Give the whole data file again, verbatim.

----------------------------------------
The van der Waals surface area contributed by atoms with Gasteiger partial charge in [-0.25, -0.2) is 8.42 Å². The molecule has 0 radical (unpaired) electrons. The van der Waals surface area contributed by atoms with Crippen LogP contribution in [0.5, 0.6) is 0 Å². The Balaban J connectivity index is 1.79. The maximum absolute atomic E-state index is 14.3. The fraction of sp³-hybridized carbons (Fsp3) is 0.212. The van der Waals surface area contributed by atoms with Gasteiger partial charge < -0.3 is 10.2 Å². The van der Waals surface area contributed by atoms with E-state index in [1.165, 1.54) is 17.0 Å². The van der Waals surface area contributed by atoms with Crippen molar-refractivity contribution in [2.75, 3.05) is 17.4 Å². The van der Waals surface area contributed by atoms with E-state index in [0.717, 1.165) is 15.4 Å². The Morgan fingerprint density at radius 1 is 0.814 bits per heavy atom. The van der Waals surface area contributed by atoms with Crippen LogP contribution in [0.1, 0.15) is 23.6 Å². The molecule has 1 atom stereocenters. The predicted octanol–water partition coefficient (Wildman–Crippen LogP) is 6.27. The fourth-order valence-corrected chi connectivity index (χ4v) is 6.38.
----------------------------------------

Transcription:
The van der Waals surface area contributed by atoms with Gasteiger partial charge in [-0.25, -0.2) is 8.42 Å². The molecule has 0 radical (unpaired) electrons. The van der Waals surface area contributed by atoms with Crippen LogP contribution in [0.5, 0.6) is 0 Å². The Balaban J connectivity index is 1.79. The maximum absolute atomic E-state index is 14.3. The fraction of sp³-hybridized carbons (Fsp3) is 0.212. The van der Waals surface area contributed by atoms with Gasteiger partial charge < -0.3 is 10.2 Å². The van der Waals surface area contributed by atoms with E-state index in [1.165, 1.54) is 17.0 Å². The van der Waals surface area contributed by atoms with Crippen molar-refractivity contribution in [2.75, 3.05) is 17.4 Å². The van der Waals surface area contributed by atoms with E-state index in [0.717, 1.165) is 15.4 Å². The Morgan fingerprint density at radius 1 is 0.814 bits per heavy atom. The van der Waals surface area contributed by atoms with Crippen LogP contribution in [0.1, 0.15) is 23.6 Å². The molecule has 1 atom stereocenters. The predicted octanol–water partition coefficient (Wildman–Crippen LogP) is 6.27. The fourth-order valence-corrected chi connectivity index (χ4v) is 6.38.